What is a Vacuum Furnace?

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  • Written By: Mary McMahon
  • Edited By: Nancy Fann-Im
  • Last Modified Date: 08 April 2019
  • Copyright Protected:
    Conjecture Corporation
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A vacuum furnace is a furnace that operates with a vacuum inside, limiting contamination and controlling conditions more precisely than a traditional furnace would. Several manufacturers produce lines of vacuum furnaces for different applications, and it is often possible to lease units or buy used and refurbished ones, for people who cannot afford a brand new furnace. Leasing can also be a good option for determining which unit will meet the needs of a facility.

In a vacuum furnace, it is possible to create a vacuum in the staging area of the furnace. This allows for very precise temperature control, which can be critical for some processes. It also reduces the risk of contamination, as there is no convection in the vacuum to carry contaminants around, and heat transfer is also tightly controlled. Heating components to very high temperatures can expose them to the risk of oxidation in normal conditions, but with a vacuum furnace, there is no oxygen, and the surface of the object in the chamber will remain clean.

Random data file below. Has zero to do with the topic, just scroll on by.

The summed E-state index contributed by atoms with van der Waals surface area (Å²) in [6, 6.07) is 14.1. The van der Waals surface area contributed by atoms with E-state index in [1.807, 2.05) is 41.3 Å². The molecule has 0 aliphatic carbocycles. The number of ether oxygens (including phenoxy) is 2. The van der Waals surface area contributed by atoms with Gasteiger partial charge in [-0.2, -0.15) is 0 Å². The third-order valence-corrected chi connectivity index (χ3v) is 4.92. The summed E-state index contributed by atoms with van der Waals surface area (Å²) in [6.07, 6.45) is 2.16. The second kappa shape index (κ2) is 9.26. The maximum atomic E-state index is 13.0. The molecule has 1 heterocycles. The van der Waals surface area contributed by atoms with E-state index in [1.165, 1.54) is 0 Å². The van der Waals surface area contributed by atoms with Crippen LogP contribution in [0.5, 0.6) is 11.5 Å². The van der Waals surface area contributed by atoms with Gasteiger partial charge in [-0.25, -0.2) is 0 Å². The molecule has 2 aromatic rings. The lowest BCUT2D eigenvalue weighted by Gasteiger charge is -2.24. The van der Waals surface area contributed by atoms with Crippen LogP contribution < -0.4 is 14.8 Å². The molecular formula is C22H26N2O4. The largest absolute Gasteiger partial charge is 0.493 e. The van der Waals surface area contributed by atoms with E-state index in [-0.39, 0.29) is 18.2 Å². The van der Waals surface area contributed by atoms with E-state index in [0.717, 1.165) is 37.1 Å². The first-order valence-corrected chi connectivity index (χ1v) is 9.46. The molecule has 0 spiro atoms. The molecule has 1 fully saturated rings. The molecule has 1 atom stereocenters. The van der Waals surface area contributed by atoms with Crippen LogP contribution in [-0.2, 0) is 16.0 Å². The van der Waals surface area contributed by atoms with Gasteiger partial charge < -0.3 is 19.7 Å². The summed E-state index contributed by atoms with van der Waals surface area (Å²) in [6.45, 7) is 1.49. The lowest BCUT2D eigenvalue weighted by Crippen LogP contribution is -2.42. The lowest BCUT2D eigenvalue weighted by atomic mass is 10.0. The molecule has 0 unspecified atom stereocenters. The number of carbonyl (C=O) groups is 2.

Very quick cooling is also available with this technology. The operator can flood the vacuum furnace with an inert gas to cool down the project inside. Quick quenching may be necessary for some kinds of projects, and in others it can be very useful. Vents attach to the furnace to safely dispose of any fumes and gases generated during the process.


For metallurgy, a vacuum furnace may be used to make a variety of metal alloys. This is a special concern with alloys for electronics, where any contamination can ruin the metal and cause serious problems. The controlled conditions are also critical for making special kinds of metal alloys that are very sensitive to temperature variations. If the temperature falls too low or high, it may change the characteristics of the metal and make it unsuitable for the task. When alloys involve expensive components, this can be a costly and time-consuming mistake.

Research scientists use vacuum furnaces for activities like fabricating components and conducting experiments. In addition, they can be useful for vacuum heat treatment of some product components. Some companies do their own heat treatment at their facilities while others may ship projects out to companies specializing in this industrial process. These firms often have very large vacuum furnaces to accommodate big projects and large batches, along with very skilled technicians to operate their furnaces for projects with low tolerances for error.



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